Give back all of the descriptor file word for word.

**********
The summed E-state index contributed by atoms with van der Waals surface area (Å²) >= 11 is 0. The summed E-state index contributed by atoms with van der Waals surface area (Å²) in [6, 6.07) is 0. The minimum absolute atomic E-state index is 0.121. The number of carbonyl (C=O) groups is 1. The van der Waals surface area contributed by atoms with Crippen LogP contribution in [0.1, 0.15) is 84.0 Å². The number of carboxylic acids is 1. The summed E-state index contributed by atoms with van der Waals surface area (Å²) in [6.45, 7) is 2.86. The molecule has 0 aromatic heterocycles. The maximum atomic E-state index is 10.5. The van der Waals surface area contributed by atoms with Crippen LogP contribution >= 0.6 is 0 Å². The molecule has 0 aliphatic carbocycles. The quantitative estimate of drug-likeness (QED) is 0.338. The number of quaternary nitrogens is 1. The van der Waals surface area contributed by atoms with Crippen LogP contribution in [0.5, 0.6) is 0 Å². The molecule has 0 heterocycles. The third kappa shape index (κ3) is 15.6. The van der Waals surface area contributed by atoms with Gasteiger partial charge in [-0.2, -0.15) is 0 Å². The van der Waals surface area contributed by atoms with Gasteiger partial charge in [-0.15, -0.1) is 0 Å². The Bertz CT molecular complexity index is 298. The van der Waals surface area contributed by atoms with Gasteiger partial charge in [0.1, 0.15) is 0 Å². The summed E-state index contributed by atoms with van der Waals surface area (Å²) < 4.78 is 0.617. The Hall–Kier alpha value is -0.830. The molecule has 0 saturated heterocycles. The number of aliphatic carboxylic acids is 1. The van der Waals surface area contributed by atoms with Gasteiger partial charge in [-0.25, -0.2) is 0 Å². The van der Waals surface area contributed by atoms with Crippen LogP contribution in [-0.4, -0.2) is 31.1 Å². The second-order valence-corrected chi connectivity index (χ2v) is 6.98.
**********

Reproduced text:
The summed E-state index contributed by atoms with van der Waals surface area (Å²) >= 11 is 0. The summed E-state index contributed by atoms with van der Waals surface area (Å²) in [6, 6.07) is 0. The minimum absolute atomic E-state index is 0.121. The number of carbonyl (C=O) groups is 1. The van der Waals surface area contributed by atoms with Crippen LogP contribution in [0.1, 0.15) is 84.0 Å². The number of carboxylic acids is 1. The summed E-state index contributed by atoms with van der Waals surface area (Å²) in [6.45, 7) is 2.86. The molecule has 0 aromatic heterocycles. The maximum atomic E-state index is 10.5. The van der Waals surface area contributed by atoms with Crippen LogP contribution >= 0.6 is 0 Å². The molecule has 0 aliphatic carbocycles. The quantitative estimate of drug-likeness (QED) is 0.338. The number of quaternary nitrogens is 1. The van der Waals surface area contributed by atoms with Crippen LogP contribution in [0.5, 0.6) is 0 Å². The molecule has 0 heterocycles. The third kappa shape index (κ3) is 15.6. The van der Waals surface area contributed by atoms with Gasteiger partial charge in [-0.2, -0.15) is 0 Å². The van der Waals surface area contributed by atoms with Gasteiger partial charge in [-0.15, -0.1) is 0 Å². The Bertz CT molecular complexity index is 298. The van der Waals surface area contributed by atoms with Gasteiger partial charge in [0.1, 0.15) is 0 Å². The summed E-state index contributed by atoms with van der Waals surface area (Å²) < 4.78 is 0.617. The Hall–Kier alpha value is -0.830. The molecule has 0 saturated heterocycles. The number of aliphatic carboxylic acids is 1. The van der Waals surface area contributed by atoms with Gasteiger partial charge in [-0.25, -0.2) is 0 Å². The van der Waals surface area contributed by atoms with Crippen LogP contribution in [-0.4, -0.2) is 31.1 Å². The second-order valence-corrected chi connectivity index (χ2v) is 6.98.